Rules without End. (Editor's Column)
Streeter, William W., ABA Banking Journal
MAYBE YOU SHOULD FEEL FLATtered. No other industry comes close to the kind of intrusive scrutiny that banks labor under. We're not talking about safety and soundness--other fields have similar necessary safeguards in place--we're talking about compliance regulations. It's a familiar litany: CRA, TiL, RESPA, HMDA, TiS, Reg. CC, Reg E, FCRA, BSA, and many more, like privacy, that have yet to become acronyms.
Beginning on p. 35 is a special section called Compliance Watch 2003. It contains 19 pages packed with data pertaining to how banks cope with the burden of compliance regulations. This first-ever report is the result of the vision of two people: our own Steve Cocheo, executive editor, and Peggy Wilson, director of corporate marketing communications for Bankers Systems, Inc. It also represents the fruits of a year's worth of labor by those two, the staff and bankers of ABA's Compliance Committee, and others. The report presents data from original research--the first of its kind conducted among compliance officers.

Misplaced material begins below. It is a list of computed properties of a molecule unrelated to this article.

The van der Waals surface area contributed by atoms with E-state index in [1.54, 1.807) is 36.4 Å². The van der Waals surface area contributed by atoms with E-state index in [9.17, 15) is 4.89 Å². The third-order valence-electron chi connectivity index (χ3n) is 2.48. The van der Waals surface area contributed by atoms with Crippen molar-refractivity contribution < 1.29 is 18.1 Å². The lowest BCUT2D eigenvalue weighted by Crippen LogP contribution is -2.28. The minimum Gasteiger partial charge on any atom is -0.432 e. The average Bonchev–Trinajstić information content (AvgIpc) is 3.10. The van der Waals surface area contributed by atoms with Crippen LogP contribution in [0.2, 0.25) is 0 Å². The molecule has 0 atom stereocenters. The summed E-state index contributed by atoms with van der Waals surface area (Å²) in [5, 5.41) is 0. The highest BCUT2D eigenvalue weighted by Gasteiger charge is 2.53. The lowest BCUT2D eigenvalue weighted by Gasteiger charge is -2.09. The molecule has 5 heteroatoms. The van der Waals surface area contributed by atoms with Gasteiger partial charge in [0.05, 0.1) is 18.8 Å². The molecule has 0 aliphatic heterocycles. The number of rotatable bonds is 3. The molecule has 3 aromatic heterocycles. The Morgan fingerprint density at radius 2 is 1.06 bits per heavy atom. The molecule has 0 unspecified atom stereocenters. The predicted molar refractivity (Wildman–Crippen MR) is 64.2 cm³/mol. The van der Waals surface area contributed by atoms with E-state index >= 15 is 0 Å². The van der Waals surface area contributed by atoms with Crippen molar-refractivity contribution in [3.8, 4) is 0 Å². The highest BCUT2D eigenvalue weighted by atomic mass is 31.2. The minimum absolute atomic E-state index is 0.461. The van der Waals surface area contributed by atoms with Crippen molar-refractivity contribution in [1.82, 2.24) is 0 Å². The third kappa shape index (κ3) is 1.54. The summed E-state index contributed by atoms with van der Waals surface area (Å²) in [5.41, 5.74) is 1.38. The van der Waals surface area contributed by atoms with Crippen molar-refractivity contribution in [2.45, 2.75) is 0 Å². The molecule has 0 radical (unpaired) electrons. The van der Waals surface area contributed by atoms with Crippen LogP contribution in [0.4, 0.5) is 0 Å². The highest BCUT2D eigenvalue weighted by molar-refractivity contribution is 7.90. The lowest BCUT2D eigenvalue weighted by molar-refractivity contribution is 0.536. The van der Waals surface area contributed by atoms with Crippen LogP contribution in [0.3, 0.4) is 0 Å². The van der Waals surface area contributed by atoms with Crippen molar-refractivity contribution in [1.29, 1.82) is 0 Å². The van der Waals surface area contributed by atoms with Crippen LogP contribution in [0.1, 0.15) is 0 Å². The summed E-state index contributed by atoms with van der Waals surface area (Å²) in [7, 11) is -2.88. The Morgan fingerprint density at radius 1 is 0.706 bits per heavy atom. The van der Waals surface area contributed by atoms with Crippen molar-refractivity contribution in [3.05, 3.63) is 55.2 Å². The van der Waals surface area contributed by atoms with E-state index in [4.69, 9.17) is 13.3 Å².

Taking nothing away from the value of this project, we nevertheless have to wonder about the huge cost of complying with literally dozens of mostly consumer-related regulations.
Proponents of the regulations would argue that they are justified by ensuring fairness in business. Even if you accept that as true, the inevitable result is volumes of detailed, often confusing rules and regulations requiring an expensive enforcement mechanism.
Once you start to codify behavior--particularly business behavior--you begin down a road that grows ever wider and longer. Obviously we need laws and regulations, but do laws alter behavior? Sometimes they influence it, if they're enforced. Just remember, though, hundreds of pages of laws and regulations didn't prevent the recent rash of misdeeds in business. …